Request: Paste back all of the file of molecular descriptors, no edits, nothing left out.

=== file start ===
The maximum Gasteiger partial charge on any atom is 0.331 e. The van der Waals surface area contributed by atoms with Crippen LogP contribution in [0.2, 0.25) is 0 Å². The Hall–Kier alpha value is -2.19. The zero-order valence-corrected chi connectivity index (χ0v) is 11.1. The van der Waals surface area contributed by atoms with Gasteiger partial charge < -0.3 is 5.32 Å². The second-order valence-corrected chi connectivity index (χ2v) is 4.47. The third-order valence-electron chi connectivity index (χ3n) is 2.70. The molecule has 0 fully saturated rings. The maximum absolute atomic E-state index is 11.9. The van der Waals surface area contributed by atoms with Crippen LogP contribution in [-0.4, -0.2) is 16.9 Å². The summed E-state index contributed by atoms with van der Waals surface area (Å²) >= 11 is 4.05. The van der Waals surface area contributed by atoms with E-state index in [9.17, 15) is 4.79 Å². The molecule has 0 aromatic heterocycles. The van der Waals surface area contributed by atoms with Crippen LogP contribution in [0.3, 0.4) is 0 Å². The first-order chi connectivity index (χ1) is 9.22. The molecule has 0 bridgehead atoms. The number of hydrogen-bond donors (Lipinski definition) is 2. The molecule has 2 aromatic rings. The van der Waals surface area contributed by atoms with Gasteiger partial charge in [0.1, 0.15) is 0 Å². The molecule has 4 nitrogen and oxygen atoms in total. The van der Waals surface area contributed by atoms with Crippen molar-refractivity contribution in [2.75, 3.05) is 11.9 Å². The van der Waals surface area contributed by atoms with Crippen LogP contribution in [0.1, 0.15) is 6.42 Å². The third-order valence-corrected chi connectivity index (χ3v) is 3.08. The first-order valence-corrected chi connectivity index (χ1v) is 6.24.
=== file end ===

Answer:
The maximum Gasteiger partial charge on any atom is 0.331 e. The van der Waals surface area contributed by atoms with Crippen LogP contribution in [0.2, 0.25) is 0 Å². The Hall–Kier alpha value is -2.19. The zero-order valence-corrected chi connectivity index (χ0v) is 11.1. The van der Waals surface area contributed by atoms with Gasteiger partial charge < -0.3 is 5.32 Å². The second-order valence-corrected chi connectivity index (χ2v) is 4.47. The third-order valence-electron chi connectivity index (χ3n) is 2.70. The molecule has 0 fully saturated rings. The maximum absolute atomic E-state index is 11.9. The van der Waals surface area contributed by atoms with Crippen LogP contribution in [-0.4, -0.2) is 16.9 Å². The summed E-state index contributed by atoms with van der Waals surface area (Å²) >= 11 is 4.05. The van der Waals surface area contributed by atoms with E-state index in [9.17, 15) is 4.79 Å². The molecule has 0 aromatic heterocycles. The van der Waals surface area contributed by atoms with Crippen LogP contribution in [0.3, 0.4) is 0 Å². The first-order chi connectivity index (χ1) is 9.22. The molecule has 0 bridgehead atoms. The number of hydrogen-bond donors (Lipinski definition) is 2. The molecule has 2 aromatic rings. The van der Waals surface area contributed by atoms with Gasteiger partial charge in [0.1, 0.15) is 0 Å². The molecule has 4 nitrogen and oxygen atoms in total. The van der Waals surface area contributed by atoms with Crippen molar-refractivity contribution in [2.75, 3.05) is 11.9 Å². The van der Waals surface area contributed by atoms with Crippen LogP contribution in [0.1, 0.15) is 6.42 Å². The third-order valence-corrected chi connectivity index (χ3v) is 3.08. The first-order valence-corrected chi connectivity index (χ1v) is 6.24.